Making a Bet on Pets

 | Jan 13, 2014 | 3:00 PM EST  | Comments
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Stock quotes in this article:

petm

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pets

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mwiv

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kin

As I was leaving the grocery store the other day, I walked by the pet store located in the same shopping center. I observed the activity inside and outside and was reminded of what many believe today -- when it comes to their pets, Americans rarely spare any expense, whether it is for pet food, toys or healthcare. Our pets have become family members. Pet owners are willing to spend whatever it takes to provide their pets with the best.

This loyalty to pets has manifested in the stock market. Businesses such as retailer PetSmart (PETM), online pharmacy PetMed Express (PETS), and animal-health-products supplier MWI Veterinary Supply (MWIV) have been solid winners for years. Marketers have also pounced, offering products like organic pet food, all-natural pet-grooming products, and much more.

So it was a touch of irony that Sunday night I learned that value investor Seth Klarman's Baupost Group took a nearly 18% stake in Kindred Biosciences (KIN) just weeks after the company's initial public offering. It was a tiny IPO by Wall Street standards, less than $100 million raised, so it's understandable why the IPO got no attention. But with a current market cap of $200 million, this little business deserves attention.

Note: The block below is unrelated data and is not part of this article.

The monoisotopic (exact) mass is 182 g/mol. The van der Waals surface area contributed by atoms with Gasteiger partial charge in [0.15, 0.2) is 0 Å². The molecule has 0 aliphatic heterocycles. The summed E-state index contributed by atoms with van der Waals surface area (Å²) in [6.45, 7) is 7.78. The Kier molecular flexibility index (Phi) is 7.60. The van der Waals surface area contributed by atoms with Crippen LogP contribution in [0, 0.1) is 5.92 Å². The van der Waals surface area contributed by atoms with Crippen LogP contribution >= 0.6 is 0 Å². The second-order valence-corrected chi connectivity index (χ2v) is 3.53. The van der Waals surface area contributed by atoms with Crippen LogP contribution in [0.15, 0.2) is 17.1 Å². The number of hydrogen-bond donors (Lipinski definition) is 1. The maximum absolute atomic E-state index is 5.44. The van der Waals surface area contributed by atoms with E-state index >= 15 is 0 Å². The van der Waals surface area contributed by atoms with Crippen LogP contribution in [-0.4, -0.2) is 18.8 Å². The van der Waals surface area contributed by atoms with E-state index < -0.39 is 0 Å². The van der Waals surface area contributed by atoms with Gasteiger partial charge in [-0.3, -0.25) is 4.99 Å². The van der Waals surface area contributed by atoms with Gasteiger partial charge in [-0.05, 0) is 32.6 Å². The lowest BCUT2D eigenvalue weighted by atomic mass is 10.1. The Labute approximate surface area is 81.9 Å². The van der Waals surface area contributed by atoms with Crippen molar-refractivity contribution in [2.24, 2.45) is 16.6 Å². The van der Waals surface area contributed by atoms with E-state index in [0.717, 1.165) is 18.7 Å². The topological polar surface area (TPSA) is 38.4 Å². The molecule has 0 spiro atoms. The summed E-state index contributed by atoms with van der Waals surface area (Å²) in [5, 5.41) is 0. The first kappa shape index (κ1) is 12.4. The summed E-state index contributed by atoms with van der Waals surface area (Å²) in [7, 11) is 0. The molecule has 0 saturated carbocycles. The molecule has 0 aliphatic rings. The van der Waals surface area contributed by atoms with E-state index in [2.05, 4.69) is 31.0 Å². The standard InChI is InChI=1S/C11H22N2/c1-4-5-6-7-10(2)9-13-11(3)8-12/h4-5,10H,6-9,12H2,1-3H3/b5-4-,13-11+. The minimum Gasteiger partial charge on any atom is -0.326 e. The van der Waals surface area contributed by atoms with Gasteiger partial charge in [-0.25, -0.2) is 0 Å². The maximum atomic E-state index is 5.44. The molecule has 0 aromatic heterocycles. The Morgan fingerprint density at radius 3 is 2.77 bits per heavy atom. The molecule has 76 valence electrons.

Kindred is a biotech focused on animal healthcare. Much the same way biotechs create human drugs, Kindred is attempting to do the same for animals. Specifically, the company is focusing on treatments for cats, dogs and horses. Kindred is entering a very unfilled, but unique, field. If humans can be cured of life-threatening diseases, why can't animals?

The value proposition of what Kindred does is twofold. First, the cost to bring a NADA (new animal drug application) from the concept stage to marketing approval is a fraction of the costs for a human drug. Second, while it may take five or more years before a human drug is approved, it can take as little as two years for a NADA. This structure gives Kindred not only the ability to pursue more drug candidates, but do so at a very attractive return on investment. In fact, Kindred plans to have at least one treatment ready for marketing by mid-2015. 

Kindred offers a unique opportunity in an underserved market. The looming risk for any player is a failure to market any potential drug candidate, but those odds are improved in the animal health market. Yet the upside revenue and profit potential is just as great as some human-based drug candidates.

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